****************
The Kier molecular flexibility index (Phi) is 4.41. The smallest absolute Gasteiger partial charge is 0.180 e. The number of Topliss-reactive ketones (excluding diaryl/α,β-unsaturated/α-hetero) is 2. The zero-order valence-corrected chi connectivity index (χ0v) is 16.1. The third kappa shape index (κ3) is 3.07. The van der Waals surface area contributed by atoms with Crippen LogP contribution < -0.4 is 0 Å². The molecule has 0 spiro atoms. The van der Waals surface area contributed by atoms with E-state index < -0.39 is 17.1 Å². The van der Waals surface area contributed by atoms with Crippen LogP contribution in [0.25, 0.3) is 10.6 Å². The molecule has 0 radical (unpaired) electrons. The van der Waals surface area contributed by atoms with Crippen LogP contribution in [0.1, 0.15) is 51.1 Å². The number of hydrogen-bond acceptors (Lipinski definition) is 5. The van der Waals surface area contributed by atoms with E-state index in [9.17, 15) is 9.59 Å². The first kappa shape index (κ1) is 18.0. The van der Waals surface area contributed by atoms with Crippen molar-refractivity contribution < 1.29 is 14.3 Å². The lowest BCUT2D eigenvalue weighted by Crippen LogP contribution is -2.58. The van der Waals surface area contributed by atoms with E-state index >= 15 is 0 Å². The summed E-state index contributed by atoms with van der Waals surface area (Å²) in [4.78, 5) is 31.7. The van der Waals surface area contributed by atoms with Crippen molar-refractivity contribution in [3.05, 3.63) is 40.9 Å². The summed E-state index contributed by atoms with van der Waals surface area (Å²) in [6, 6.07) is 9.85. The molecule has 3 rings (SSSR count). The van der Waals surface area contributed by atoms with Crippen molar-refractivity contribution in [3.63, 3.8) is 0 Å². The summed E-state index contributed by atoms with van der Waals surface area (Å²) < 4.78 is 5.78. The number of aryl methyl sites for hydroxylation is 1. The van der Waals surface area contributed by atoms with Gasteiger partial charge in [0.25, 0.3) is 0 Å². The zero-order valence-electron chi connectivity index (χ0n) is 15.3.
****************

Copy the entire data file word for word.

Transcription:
The Kier molecular flexibility index (Phi) is 4.41. The smallest absolute Gasteiger partial charge is 0.180 e. The number of Topliss-reactive ketones (excluding diaryl/α,β-unsaturated/α-hetero) is 2. The zero-order valence-corrected chi connectivity index (χ0v) is 16.1. The third kappa shape index (κ3) is 3.07. The van der Waals surface area contributed by atoms with Crippen LogP contribution < -0.4 is 0 Å². The molecule has 0 spiro atoms. The van der Waals surface area contributed by atoms with E-state index < -0.39 is 17.1 Å². The van der Waals surface area contributed by atoms with Crippen LogP contribution in [0.25, 0.3) is 10.6 Å². The molecule has 0 radical (unpaired) electrons. The van der Waals surface area contributed by atoms with Crippen LogP contribution in [0.1, 0.15) is 51.1 Å². The number of hydrogen-bond acceptors (Lipinski definition) is 5. The van der Waals surface area contributed by atoms with E-state index in [9.17, 15) is 9.59 Å². The first kappa shape index (κ1) is 18.0. The van der Waals surface area contributed by atoms with Crippen molar-refractivity contribution < 1.29 is 14.3 Å². The lowest BCUT2D eigenvalue weighted by Crippen LogP contribution is -2.58. The van der Waals surface area contributed by atoms with E-state index >= 15 is 0 Å². The summed E-state index contributed by atoms with van der Waals surface area (Å²) in [4.78, 5) is 31.7. The van der Waals surface area contributed by atoms with Crippen molar-refractivity contribution in [3.05, 3.63) is 40.9 Å². The summed E-state index contributed by atoms with van der Waals surface area (Å²) in [6, 6.07) is 9.85. The molecule has 3 rings (SSSR count). The van der Waals surface area contributed by atoms with Crippen molar-refractivity contribution in [3.63, 3.8) is 0 Å². The summed E-state index contributed by atoms with van der Waals surface area (Å²) < 4.78 is 5.78. The number of aryl methyl sites for hydroxylation is 1. The van der Waals surface area contributed by atoms with Gasteiger partial charge in [0.25, 0.3) is 0 Å². The zero-order valence-electron chi connectivity index (χ0n) is 15.3.